Movie review: Antebellum: A disturbing reality
By Nirupa Mohan Dore Ceylon Today Features
Antebellum, the 2020 horror driven mystery thriller film, with the tagline “If it chooses you, nothing can save you,” stars Janelle Monae as Veronica Henley, a popular author, who is suddenly trapped in a dangerous and horrifying reality. The story features a mystery that she must uncover before her life and the lives of those around her are taken.
The film also stars Gabourey Sidibe as Bridget, Jena Malone as Elizabeth, Eric Lange as Senator Blake Denton, Kiersey Clemons as Shoshanna Meadows, Jack Huston as Hugo Meadows, Lily Cowles as Sarah, Marque Richardson as Nick, Tongayi Chirisa as Professorand Robert Aramayo as Daniel, among a skilled cast.
The story centres on Veronica, who is referred to as Eden, a successful present day African-American woman author, who at the same time looks like she is trapped as a slave on a plantation, in what looks like a 19th century southern slave trade, somewhere in America. The story feels like it goes back and forth between her life as a modern-day author, and her life with horror and trauma at the plantation. The story takes time to become clear on what is happening, with brutal imagery that is hard to watch, as she and the others who are trapped as slaves are beaten, and some are killed.
The cinematography in the film manages to showcase the performance of the cast, while delivering creative production design, supported by well thought layouts, that worked with each scene and more importantly, the costume design brought it all together, to create a bold difference between modern day and what looks like the past.
The mind-bending storyline manages to push Eden to confront what looks like the past and present, to save herself before it is too late. The story with moderate pacing can be uncomfortable to watch, given that it involves violence and visits the horrors of American slavery. The film is rated R for disturbing violent content, language, and sexual references.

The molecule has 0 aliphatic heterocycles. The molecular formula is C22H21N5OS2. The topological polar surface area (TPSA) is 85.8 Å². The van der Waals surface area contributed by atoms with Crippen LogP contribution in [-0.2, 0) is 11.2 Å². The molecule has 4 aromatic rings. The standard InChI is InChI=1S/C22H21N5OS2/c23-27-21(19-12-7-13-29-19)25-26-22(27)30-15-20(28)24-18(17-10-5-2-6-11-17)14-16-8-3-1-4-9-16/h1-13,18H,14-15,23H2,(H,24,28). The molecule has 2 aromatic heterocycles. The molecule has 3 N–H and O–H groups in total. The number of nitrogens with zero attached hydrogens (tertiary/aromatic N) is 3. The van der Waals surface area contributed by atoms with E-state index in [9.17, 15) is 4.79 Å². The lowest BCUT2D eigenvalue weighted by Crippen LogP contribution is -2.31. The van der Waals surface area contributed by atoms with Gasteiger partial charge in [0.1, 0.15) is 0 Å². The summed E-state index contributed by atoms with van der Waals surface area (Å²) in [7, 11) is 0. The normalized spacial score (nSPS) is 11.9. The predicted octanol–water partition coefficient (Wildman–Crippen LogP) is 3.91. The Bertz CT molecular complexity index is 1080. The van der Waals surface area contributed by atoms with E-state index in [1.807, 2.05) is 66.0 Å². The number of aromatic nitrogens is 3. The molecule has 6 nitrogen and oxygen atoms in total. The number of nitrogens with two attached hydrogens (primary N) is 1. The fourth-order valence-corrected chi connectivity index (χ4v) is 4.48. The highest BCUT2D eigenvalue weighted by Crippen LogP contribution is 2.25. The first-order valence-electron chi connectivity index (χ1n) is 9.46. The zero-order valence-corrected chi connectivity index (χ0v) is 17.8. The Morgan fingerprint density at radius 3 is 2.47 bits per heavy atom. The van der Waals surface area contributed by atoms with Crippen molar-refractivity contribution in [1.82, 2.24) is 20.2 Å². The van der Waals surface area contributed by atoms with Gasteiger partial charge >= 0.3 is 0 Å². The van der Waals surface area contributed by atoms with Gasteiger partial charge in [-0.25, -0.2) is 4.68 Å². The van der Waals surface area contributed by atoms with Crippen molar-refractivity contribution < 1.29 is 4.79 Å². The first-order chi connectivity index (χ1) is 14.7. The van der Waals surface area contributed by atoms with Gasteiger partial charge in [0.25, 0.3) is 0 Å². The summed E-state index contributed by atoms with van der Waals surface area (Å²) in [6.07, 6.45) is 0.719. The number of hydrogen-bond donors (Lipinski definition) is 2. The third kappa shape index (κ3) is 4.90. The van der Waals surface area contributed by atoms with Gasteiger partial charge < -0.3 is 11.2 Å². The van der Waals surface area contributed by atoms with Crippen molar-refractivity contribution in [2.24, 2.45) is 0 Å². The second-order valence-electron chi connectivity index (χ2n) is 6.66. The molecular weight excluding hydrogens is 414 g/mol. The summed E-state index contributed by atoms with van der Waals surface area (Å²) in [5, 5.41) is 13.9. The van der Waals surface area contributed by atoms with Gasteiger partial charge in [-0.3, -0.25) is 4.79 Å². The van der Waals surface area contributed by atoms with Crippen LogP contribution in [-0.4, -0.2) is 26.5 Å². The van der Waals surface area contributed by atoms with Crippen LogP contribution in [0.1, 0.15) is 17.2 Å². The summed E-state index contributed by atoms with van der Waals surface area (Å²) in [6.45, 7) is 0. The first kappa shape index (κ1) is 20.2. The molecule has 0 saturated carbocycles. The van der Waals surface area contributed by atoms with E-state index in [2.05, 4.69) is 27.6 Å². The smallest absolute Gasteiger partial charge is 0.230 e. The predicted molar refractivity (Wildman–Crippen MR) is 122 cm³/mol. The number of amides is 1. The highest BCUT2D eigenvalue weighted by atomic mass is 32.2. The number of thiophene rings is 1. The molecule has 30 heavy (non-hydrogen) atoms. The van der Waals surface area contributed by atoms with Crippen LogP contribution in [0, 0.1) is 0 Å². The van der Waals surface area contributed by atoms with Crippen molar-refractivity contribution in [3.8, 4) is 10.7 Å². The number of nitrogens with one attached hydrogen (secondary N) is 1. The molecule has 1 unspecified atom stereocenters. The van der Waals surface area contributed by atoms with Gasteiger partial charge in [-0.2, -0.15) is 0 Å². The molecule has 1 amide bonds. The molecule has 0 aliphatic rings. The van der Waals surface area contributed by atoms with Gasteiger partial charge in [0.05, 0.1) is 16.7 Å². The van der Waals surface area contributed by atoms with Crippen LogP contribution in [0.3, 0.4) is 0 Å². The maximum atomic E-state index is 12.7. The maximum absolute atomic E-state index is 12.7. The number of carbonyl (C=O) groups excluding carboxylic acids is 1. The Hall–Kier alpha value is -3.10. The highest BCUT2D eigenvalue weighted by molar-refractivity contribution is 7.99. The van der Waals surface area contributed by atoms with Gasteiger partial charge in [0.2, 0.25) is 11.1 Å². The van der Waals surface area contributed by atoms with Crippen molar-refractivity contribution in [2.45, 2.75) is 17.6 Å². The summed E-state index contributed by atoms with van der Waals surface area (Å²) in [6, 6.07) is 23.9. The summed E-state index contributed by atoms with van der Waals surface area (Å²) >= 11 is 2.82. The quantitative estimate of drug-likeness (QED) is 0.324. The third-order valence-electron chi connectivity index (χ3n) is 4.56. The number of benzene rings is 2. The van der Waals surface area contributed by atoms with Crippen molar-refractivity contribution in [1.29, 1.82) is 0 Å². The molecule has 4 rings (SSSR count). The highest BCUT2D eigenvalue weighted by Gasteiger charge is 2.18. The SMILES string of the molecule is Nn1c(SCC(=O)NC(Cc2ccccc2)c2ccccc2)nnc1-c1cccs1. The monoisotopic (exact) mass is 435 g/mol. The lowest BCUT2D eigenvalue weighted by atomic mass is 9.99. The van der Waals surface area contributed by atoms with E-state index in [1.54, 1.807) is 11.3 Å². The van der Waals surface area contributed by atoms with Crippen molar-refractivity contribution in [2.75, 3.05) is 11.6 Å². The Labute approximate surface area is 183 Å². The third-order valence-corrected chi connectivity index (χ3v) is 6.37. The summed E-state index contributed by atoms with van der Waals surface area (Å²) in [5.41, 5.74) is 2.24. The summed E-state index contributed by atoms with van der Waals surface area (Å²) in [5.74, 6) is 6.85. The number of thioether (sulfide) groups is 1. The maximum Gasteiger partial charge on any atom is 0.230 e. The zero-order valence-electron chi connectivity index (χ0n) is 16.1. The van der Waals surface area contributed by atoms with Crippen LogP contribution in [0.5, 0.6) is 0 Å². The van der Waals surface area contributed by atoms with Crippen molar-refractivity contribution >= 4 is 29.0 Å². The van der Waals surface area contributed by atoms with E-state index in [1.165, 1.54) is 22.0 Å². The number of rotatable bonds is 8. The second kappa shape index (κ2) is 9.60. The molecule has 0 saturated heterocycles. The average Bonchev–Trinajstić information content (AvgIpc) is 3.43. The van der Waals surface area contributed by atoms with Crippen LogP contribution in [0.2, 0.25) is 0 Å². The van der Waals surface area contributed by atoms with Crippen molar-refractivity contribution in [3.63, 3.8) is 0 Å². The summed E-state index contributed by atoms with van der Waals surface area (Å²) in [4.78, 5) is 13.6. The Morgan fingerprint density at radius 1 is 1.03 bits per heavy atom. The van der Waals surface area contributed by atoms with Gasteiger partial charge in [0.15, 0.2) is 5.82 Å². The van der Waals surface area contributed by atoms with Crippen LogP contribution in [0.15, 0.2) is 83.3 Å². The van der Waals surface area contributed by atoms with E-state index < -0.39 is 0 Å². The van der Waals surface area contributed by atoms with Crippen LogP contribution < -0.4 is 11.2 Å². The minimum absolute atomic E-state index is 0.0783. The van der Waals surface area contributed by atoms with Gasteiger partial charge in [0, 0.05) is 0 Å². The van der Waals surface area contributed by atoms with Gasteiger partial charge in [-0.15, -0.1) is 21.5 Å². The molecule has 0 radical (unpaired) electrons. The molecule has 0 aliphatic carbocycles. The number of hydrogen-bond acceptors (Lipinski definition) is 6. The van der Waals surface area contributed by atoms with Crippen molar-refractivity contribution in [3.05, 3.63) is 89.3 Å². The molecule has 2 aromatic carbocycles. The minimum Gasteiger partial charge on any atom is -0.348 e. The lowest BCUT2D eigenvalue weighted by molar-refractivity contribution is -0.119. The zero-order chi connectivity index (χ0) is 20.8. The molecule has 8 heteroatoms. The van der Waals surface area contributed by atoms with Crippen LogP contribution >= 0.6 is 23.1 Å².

The 106-minute film by Christopher Renz and Gerard Bush, making their directorial debut, as they produced the movie together with producers Lezlie Wills, Sean McKittrick, Zev Forman and Raymond Mansfield, in collaboration with production companies Lionsgate and QC Entertainment, with a budget of 15 million dollars. The film which was initially scheduled to be released in April 2020, was postponed due to the global pandemic and only recently made its way to video on demand and cinemas in selected countries around the world, including Sri Lanka, managing to rake in just over 4.1 million, amid a struggling global film industry. The film with mixed reviews, was rated 28 per cent on Rotten Tomatoes, 45 per cent on Metacritic and 5.5/10 on IMDb.
Promoted as a film by the producers of Us (2019), the story features a few plot twists as it goes through what initially looks like a muddled attempt at storytelling, but manages to come together at the end, to make sense of what was happening throughout the film. This is a film that feels like it tells a sadistic story, and is one that only some will enjoy.